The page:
Avoid direct sunshine and air-streams (e.g., from an air-conditioner) to be pointed directly at the instrument. 


Change the temperature slightly to ‘come loose’ from the mode intersection.

Surface reactions

The QCM-D is designed to measure surface reactions. However, sometimes there are reactions going on that the user does not anticipate. For example, on a bare gold sensor in contact with water there may be a slow change of the ion content in the Helmholtz double layer. There might also be a slow transfer of contaminants from the module walls to the sensor surface. Or there might be a slow desorption, degradation, or restructuring of the surface layer on the sensor. It is also not uncommon that, e.g., a sensor with a polymer coating absorbs or desorbs solvents or even water that will change the measured mass. 
These kinds of ‘drifts’ often induce relatively larger shifts in f than in D (just like most measurements of very thin films do). The frequency ‘drifts’ then follow the mass sensitivities of the overtones, i.e., the shifts in frequency goes as 1:3:5:7 for the fundamental and the 3rd, 5th, and 7th overtones.
This is not really a drift since it is a result of surface processes, which the QCM-D is designed to measure. You can check if some kind of surface process is the cause of the ‘drift’ by passivating the sensor surface. We have found that passivation of the sensor by lipid layers, proteins, or thiols have significantly reduced these kinds of ‘drifts’. 
It is also important to thoroughly clean all parts of the module regularly. It may be necessary to exchange all tubing and the O-ring for new ones.

Pressure changes

(D300) If you have evaporation from the end of the outlet tube and the tube is hanging down, then the pressure on the crystal will change as the liquid level changes. You can easily test how much this pressure changes f and D by starting a measurement in liquid and then slowly move the end of the outlet tube up and down. 
The same thing can happen if the valve into the sensor is slowly leaking. Then the pressure (and possibly the temperature) can slowly change causing a drift. 
Keep the outlet tube firmly in place and not allowed to move around. Ideally, the last stretch of the outlet tube is horizontal. Then a small evaporation from the end of the tube will not change the water level and hence not the pressure felt by the sensor. It is also possible to put a valve at the end of the tube which stops evaporation altogether. 

Mounting stresses

Most physical stresses on the sensor influence all resonant frequencies and dissipation factors even if the effects are usually more pronounced in the fundamental mode than the overtones. Mounting the sensor in a module will inevitably induce sensor stresses since the O-ring, Teflon® ring (D300) and the spring-loaded gold contacts all exert a force on the sensor. If these forces are held absolutely constant during the run of the measurement, they will usually not cause a problem. 
Any changes in these stresses will, however, more or less, induce changes in f and D. For example, if the sensor is unevenly placed on the O-ring there might be a slow creep in the O-ring that will change the mounting stresses. 
Also, changes in temperature will change the diameter and elastic properties of the O-ring as well as the dimensions of the measurement module by tiny amounts. This may be enough to significantly chance the mounting stresses.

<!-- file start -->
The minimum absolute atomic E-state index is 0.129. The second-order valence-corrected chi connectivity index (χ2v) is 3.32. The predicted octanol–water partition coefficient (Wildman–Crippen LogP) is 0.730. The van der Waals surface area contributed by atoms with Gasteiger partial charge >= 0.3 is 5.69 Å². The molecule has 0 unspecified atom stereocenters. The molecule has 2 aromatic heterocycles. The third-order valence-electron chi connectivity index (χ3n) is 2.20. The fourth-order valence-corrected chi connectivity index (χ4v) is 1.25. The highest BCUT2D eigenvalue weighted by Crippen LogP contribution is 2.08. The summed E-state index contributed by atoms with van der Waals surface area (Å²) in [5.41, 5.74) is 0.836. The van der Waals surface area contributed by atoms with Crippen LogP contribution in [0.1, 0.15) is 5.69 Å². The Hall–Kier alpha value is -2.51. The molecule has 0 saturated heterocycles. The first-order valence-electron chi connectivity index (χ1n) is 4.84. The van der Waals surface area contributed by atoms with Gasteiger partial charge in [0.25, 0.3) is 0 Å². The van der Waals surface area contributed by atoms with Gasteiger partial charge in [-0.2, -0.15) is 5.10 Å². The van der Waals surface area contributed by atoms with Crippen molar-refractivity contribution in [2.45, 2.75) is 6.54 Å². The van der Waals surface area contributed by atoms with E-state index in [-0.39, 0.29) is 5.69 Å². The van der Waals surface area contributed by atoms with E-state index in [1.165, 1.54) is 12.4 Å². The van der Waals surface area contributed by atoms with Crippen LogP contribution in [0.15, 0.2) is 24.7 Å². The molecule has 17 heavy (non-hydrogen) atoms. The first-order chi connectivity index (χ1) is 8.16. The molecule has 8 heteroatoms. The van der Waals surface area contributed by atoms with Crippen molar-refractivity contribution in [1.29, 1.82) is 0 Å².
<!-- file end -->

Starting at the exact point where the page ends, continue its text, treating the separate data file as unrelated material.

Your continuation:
Be careful when mounting the sensor to make sure it is placed evenly and centered on the O-ring. Make sure the O-ring sensor, and Teflon ring (D300) are clean and free from dust particles. Stresses can sometimes be released by knocking hard with one finger on the measurement chamber (D300).

Backside reactions

The backside of the sensor is as sensitive to surface reactions as the front side. If, for example, there is a large change in humidity on the backside of the sensor due to leaks or a large change in temperature, the amount of adsorbed water will change and thereby influence f and D. Note that the air at the backside of the sensor is in contact with the ambient through a small whole. The reason for this small whole is to prevent pressure changes (see Pressure changes above) when the temperature of the measurement chamber is changed. Make sure the dew point of the air around the measurement chamber (which is in contact with the backside of the sensor) is significantly higher than the measurement temperature. See also Leaks above.

O-ring swelling

Upon changing from working in one solvent to another the O-ring might swell/de-swell due to the changed properties of the liquid (see also Mounting stresses above). Use different O-rings for different solvents, or pre-soak for long time when changing from one liquid to another.

Bad electrical contact

The measured dissipation factor will increase if there is a bad electrical contact (high electrical resistance) between the sensor and the  gold contacts. This will increase noise and possibly also drifts. Indicative of this problem is that a clean sensor has a high dissipation factor (>40·10-6) when measured in air. Make sure the sensor is properly mounted so that the  gold contacts will make good contact with the sensor electrodes. Look in the manual if you are unsure how the sensor should be mounted. 
It is important that the backside electrodes are clean. This can be a problem if the front side of the sensor has been spin coated with a non-conducting layer, which easily can spill over the edge of the sensor. 
Make sure the spring-loaded gold contacts are undamaged.